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Our planet is changing. So is our journalism. This story is part of a CBC News initiative entitled Our Changing Planet to show and explain the effects of climate change and what is being done about it.
Heat waves, flooding, ice storms and drought are among the scenarios Islanders will face in coming decades due to climate change, according to a climate change risk report released Wednesday.
At Lennox Island First Nation, with many homes close to water, and the only road access by causeway, they're taking the risk seriously.
"We are worried, very worried," said Chief Darlene Bernard. "Climate change is real. We're a small coastal community. We're worried because … Hurricane Dorian, it opened our eyes."
"We know there's more storms coming, and there's going to be more erosion happening."
The 176-page climate risk assessment says by 2050 Islanders will see significantly more severe weather, including coastal erosion, heat waves, heavy rain, flooding, severe ice storms and drought.
The report warns of possible fatalities in heat waves — especially among seniors, infants and people already at risk.
At Martha Place, an affordable housing complex in Charlottetown, units include heat pumps, and president of Kings Square Affordable Housing, Bill Campbell, said future projects will include even more measures like extra insulation in roofs and walls.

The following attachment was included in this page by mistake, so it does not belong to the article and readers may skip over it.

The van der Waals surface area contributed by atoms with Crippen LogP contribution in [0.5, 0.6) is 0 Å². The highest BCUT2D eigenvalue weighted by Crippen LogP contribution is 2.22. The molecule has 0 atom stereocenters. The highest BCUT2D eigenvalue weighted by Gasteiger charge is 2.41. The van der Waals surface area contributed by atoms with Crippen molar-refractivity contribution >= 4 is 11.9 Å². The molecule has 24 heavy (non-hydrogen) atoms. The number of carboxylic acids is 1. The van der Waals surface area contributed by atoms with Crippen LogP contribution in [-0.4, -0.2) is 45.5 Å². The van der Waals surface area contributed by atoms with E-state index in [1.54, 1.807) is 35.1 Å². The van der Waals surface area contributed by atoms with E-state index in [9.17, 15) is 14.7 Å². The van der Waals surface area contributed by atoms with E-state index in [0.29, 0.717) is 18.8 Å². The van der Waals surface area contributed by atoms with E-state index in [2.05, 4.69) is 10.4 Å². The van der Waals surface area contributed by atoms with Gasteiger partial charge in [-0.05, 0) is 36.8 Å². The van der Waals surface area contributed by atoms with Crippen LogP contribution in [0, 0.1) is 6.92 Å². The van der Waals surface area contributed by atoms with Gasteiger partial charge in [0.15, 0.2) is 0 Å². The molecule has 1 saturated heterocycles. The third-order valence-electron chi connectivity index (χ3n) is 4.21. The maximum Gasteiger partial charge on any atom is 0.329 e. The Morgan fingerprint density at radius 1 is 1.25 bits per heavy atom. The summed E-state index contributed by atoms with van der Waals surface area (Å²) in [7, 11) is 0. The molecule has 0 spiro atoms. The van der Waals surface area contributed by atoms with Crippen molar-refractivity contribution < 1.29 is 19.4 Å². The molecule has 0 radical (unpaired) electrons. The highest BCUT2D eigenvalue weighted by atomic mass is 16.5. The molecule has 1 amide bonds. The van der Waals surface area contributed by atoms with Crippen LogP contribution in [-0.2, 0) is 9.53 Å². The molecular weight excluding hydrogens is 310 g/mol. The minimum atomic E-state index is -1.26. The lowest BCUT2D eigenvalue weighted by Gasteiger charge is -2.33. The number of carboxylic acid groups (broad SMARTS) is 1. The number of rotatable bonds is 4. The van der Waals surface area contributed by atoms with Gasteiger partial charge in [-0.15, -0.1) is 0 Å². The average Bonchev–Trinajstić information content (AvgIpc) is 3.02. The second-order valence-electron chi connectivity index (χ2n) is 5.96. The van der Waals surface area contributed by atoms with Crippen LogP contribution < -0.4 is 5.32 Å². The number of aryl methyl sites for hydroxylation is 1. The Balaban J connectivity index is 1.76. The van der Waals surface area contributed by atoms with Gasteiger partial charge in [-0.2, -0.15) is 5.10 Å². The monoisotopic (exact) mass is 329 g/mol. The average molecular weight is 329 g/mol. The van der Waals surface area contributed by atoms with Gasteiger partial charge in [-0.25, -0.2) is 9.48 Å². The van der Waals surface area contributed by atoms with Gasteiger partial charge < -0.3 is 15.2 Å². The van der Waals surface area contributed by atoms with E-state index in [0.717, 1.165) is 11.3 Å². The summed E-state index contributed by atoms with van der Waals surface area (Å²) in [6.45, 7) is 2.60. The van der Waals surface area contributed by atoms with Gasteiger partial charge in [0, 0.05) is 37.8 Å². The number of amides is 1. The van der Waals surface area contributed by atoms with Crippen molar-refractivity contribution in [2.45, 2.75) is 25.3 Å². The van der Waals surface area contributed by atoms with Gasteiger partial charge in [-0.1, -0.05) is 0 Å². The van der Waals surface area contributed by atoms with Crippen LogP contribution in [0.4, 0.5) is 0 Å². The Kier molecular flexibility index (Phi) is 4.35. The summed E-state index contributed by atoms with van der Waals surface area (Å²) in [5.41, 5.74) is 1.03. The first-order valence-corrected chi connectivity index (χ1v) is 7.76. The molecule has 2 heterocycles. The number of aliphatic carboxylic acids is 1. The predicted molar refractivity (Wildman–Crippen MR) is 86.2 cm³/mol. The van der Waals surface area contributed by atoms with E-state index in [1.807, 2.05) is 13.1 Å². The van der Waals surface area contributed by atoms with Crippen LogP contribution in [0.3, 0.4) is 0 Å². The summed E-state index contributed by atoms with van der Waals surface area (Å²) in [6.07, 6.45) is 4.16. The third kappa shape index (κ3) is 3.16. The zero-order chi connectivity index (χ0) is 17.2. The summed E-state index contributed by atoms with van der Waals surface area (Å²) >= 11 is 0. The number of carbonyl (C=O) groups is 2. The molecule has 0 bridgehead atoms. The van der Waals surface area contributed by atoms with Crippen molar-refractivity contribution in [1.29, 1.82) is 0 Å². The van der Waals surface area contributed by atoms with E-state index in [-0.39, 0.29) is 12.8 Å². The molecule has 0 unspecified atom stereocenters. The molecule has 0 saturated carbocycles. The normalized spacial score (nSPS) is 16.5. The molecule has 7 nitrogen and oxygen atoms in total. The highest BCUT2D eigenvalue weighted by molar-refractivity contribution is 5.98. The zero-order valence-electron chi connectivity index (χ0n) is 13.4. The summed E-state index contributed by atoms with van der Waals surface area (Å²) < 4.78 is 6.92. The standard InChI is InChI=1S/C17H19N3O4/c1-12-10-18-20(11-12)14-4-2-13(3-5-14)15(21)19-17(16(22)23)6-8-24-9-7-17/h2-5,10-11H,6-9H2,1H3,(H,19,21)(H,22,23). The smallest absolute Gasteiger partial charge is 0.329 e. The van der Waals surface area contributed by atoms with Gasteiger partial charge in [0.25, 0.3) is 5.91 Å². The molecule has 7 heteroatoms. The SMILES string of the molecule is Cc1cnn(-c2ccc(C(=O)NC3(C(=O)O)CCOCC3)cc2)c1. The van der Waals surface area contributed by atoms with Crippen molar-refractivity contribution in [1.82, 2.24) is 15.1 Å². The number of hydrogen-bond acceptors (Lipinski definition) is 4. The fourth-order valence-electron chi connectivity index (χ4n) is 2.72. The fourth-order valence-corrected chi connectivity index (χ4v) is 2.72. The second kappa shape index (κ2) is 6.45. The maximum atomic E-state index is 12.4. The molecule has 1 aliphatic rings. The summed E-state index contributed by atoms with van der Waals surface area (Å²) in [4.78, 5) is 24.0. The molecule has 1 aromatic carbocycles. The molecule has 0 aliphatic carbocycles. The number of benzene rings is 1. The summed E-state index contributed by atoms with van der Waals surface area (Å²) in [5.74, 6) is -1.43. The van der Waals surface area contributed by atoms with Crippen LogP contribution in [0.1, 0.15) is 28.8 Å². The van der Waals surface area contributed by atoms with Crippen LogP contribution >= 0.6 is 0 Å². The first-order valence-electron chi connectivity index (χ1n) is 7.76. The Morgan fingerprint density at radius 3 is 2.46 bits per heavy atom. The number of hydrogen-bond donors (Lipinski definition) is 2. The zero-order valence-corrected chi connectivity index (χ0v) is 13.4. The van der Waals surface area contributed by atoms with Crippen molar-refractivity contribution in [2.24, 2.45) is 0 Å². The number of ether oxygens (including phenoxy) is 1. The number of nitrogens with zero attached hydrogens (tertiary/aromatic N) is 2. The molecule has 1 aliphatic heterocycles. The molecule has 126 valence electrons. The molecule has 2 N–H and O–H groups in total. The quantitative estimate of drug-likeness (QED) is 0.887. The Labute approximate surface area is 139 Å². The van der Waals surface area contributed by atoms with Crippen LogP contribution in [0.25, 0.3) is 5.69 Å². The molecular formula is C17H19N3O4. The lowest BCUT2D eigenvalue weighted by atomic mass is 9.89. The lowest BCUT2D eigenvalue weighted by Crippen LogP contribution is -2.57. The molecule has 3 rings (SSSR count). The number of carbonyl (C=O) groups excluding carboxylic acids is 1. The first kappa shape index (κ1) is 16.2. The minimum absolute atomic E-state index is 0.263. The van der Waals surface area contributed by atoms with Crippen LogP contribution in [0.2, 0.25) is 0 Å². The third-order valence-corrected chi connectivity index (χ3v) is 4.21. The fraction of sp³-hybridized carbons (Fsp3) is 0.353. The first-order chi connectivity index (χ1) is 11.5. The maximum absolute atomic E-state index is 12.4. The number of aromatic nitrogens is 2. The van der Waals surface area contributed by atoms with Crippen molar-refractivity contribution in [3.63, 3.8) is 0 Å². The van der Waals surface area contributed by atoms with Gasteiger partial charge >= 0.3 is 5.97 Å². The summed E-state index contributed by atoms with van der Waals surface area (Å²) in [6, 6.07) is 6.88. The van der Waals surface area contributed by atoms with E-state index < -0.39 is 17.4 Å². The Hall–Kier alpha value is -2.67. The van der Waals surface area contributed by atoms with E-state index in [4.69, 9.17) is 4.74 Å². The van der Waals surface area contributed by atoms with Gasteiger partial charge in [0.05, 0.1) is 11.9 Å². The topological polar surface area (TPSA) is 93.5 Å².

"All this stuff costs money and we don't have any option anymore. We've got to start doing that to prepare for the consequences of climate change," Campbell said.
Kings Square plans to break ground on 120 new affordable housing units in Summerside anytime now, including those added measures to soften the blow of climate change.
'Last summer was like a drought'
P.E.I.'s rivers and streams, and the fish that live in them, will be at risk — both from flooding and from drought.
Staff at Central Queens Wildlife Federation say they're already seeing changes.
"Last summer was like a drought," said Jordan Condon.
"Salmon were using weird habitats to breed just because water levels were so low, so that might have a long-term effect, using lower-quality habitat."
Community loosing 'feet' of shoreline
Back on Lennox Island, one resident told CBC News they could see shoreline erosion with their own eyes, little by little.
They've reinforced their commercial wharf with extra rocks along the shore in recent years.
"Our community has lost feet. Feet, feet, feet, not inches," Chief Bernard said. She said they've tallied the cost of moving the entire community, if need be, and it could reach upwards of $50 million.
For now, they're proposing to install more rock, and tons of it, to protect the shoreline there.